Could Trump have been a bit ill? We thought he sniffled throughout the first half of the debate and his eyes looked almost closed, then he started to come around. But given that he has criticized Clinton’s health, he couldn’t very well claim illness, could he.

Finally, calling these performances “debates” is of course a misnomer. They are at best side-by-side press conferences. A serious debate consists of having a proposition (e.g., decreasing taxes on large businesses in order to create jobs),  allowing each side time to argue for or against the proposition,  questioning and challenging each other’s facts and analysis, and then giving closing statements. That presidential debates are in fact “debates” is debatable.


From the Salt Mines: Unionizing in Sarasota (by Sasha)

Just when I thought that unions were a dying breed (along with any recognition of workers’ rights), two groups of employees in Sarasota have recently voted to unionize: the faculty at State College of Florida, Manatee-Sarasota, and the newsroom of Sarasota’s local newspaper, the Herald-Tribune.

Kudos to both. Teaching and news reporting are worth fighting for.

SCF faculty had to do something after the disastrous decision by its Trustees to eliminate tenure for all new hires, making SCF unique among Florida state colleges.


Tenure is mainly defended for the philosophical reason of “academic freedom.” This isn’t just a highbrow concept; it has practical implications for those of us who have taught and researched topics that are controversial (and in the world of academia where just about anything is questioned, that means just about everything.) Imagine researching global warming, reproductive rights, religious tolerance, genetic engineering, or a theory of limited growth in Florida’s current political environment. Your career would be at risk.

But tenure is more than just academic freedom. It is what the business world would normally concede to be a “best practice” because why on earth would any professor of merit, i.e., a scholar who worked for 10+ years to earn a Ph.D. and establish a strong c.v., choose to join an outlier college that did not offer job security when there are other choices available? In addition, the academic world is scheduled to at least one year out for jobs, conference papers, grants, journal submissions, and invited lectures. The offer of a one-year contract means that new hires will need to apply right away for their next job. One foot out the door is not a way to build a dedicated faculty.

It’s no surprise, then, that the faculty at SCF Manatee-Sarasota, voted last week 75-25 to unionize.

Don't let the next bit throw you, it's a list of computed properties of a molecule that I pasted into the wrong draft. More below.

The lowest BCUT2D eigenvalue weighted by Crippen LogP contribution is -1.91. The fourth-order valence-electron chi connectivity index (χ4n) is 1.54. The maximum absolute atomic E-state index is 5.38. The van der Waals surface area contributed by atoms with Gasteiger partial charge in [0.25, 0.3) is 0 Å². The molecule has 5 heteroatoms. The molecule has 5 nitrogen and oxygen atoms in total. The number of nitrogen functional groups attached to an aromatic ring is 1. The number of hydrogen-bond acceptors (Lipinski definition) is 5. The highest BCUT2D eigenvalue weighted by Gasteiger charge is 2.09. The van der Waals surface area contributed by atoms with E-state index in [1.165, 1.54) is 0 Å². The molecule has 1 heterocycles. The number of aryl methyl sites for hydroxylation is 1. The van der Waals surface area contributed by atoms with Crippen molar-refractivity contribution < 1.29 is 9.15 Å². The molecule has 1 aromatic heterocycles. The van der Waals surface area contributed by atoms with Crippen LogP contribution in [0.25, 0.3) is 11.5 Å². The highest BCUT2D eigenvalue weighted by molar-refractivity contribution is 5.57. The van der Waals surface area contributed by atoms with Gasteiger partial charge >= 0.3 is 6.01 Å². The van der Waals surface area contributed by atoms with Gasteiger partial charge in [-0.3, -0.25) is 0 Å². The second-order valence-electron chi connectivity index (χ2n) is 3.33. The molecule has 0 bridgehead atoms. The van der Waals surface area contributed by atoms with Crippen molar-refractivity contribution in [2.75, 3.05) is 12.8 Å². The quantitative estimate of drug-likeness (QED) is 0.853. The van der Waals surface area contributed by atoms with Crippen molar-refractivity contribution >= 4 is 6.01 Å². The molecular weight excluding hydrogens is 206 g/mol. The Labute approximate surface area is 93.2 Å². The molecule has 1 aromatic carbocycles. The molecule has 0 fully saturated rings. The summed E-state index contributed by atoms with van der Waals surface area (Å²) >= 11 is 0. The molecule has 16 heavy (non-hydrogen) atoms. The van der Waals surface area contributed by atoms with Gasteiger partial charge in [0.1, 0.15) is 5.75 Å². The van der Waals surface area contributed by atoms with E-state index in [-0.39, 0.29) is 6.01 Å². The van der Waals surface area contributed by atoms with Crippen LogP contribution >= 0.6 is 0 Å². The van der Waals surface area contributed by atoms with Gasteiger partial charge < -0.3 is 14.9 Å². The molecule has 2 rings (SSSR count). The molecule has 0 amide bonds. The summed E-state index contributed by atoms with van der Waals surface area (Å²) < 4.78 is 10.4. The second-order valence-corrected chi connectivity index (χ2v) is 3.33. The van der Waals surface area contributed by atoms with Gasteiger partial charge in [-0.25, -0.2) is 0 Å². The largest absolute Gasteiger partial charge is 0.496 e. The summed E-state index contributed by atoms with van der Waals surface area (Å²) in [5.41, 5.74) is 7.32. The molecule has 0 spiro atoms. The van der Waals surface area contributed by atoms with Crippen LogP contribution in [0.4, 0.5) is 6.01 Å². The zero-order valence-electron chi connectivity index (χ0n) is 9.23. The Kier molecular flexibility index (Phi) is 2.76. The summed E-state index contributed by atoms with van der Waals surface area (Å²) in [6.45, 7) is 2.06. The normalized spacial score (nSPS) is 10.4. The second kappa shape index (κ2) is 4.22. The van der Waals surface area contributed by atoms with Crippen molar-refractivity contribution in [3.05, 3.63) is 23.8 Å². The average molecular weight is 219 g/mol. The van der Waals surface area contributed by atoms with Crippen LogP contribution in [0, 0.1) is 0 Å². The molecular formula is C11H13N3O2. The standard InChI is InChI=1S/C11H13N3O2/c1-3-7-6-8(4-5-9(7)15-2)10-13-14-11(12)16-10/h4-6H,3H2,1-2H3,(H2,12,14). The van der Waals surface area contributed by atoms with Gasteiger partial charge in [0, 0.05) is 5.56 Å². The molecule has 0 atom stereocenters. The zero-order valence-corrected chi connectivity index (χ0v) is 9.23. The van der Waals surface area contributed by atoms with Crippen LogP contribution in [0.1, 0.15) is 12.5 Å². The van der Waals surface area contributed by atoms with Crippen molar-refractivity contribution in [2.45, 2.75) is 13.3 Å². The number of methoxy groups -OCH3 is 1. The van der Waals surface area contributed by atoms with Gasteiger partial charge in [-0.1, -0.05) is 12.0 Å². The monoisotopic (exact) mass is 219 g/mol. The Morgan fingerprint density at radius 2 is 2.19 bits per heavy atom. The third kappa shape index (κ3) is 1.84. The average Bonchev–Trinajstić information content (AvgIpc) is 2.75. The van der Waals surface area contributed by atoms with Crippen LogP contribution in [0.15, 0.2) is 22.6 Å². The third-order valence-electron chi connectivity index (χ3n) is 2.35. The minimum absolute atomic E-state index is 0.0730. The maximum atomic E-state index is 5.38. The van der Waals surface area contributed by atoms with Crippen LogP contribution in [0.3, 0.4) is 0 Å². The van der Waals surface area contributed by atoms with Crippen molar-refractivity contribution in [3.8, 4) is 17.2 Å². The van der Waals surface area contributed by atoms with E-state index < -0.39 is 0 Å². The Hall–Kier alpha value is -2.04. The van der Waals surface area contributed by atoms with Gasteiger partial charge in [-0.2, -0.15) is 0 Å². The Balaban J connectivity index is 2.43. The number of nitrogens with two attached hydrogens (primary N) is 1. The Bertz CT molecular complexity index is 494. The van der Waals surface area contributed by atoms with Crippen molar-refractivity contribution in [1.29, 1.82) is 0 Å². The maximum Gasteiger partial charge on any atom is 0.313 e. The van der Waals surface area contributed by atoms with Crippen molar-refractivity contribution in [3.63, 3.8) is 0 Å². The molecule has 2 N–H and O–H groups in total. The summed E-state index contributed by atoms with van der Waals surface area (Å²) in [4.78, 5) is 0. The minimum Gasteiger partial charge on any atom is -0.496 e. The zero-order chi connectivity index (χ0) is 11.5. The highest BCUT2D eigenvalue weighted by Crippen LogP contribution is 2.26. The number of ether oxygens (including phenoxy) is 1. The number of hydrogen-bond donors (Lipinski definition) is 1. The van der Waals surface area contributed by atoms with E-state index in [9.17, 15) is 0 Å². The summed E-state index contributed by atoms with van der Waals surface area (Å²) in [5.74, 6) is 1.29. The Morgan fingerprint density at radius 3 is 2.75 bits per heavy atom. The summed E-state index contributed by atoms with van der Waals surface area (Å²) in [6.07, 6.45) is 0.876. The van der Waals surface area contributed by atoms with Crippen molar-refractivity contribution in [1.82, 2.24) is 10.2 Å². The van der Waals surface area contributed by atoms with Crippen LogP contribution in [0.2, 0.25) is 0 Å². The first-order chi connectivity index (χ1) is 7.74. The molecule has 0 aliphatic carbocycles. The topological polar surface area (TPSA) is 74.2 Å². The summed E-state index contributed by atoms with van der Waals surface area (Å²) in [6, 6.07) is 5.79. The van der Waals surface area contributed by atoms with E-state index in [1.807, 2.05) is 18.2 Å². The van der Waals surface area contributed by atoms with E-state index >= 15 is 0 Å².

Decisions were also made at the Herald-Tribune that threatened the workforce and the integrity of their work. From 2006-2008, the HT cut its workforce by one-third. Within the last five years, the paper was owned by the NY Times Co.,  sold to the Halifax Media Group in 2011, then acquired in 2015 by GateHouse Media. As expected, layoffs followed the acquisition; 16 newsroom employees lost their jobs.

For the newsroom employees at the Herald-Tribune, the September 15 decision to unionize appears to have been a difficult one. The vote to unionize was 22-16; a number that is sad not just because it shows divisiveness, but because of the sum: there are only 38 newsroom employees left.

The Herald Tribune building by

The downsizing of staff made it possible for the  HT to announce in August that it will move from its iconic Main Street building to three floors of the SunTrust building next store. Meanwhile Senior Editor, Bill Church, will leave the HT effective September 26 to take a promotion to Senior Vice President of News at GateHouse in Austen. Apparently he achieved in Sarasota what he was hired to do.

So pay attention workers of Sarasota–workers’ rights are at a nadir and unions may be on the rise. Hmmmmmm. Cause and effect?



The Salt Life: The STOP! Town Hall Meeting on “Sarasota, The Vue, and You” (by Sasha and Jack)

img_2040The biggest question at the standing-room-only STOP! Town Hall Meeting Thursday, September 22 at the Selby Library was this:

How on earth did a monstrous building like the Vue gain public approval?

Vue with man
The Vue

The simple answer is that it didn’t.

And it didn’t because, unbelievably, it did not need public approval at all.

As Kate Lowman put it, “Administrative review gave us the Vue.”


This exclusion of a public voice regarding development is behind the formation of STOP! (a community-based organization of Sarasota citizens).  In order to “preserve our quality of life,”  four City Master Plan & Zoning Code changes are sought:


  • Wider sidewalks with room for greenspace;
  • Realistic traffic studies;
  • Reintroduction of opportunities for public input during the review process; and
  • Prevention of expanding the administrative review process beyond the downtown into neighborhoods.

(More information at

Over the course of an hour, four speakers offered details that explained how The Vue and other downtown development projects came to be.

Kate Lowman, who serves as a steering committee member, described how in 2003 new city zoning codes, inspired by the principles of New Urbanism, aimed to create a walkable, pedestrian-friendly downtown. But this effort was undermined when a lawsuit by Argus was settled by replacing a public review process with a purely administrative review process. Without any opportunity for public input, approval for development was guaranteed as long as a proposal met the zoning codes.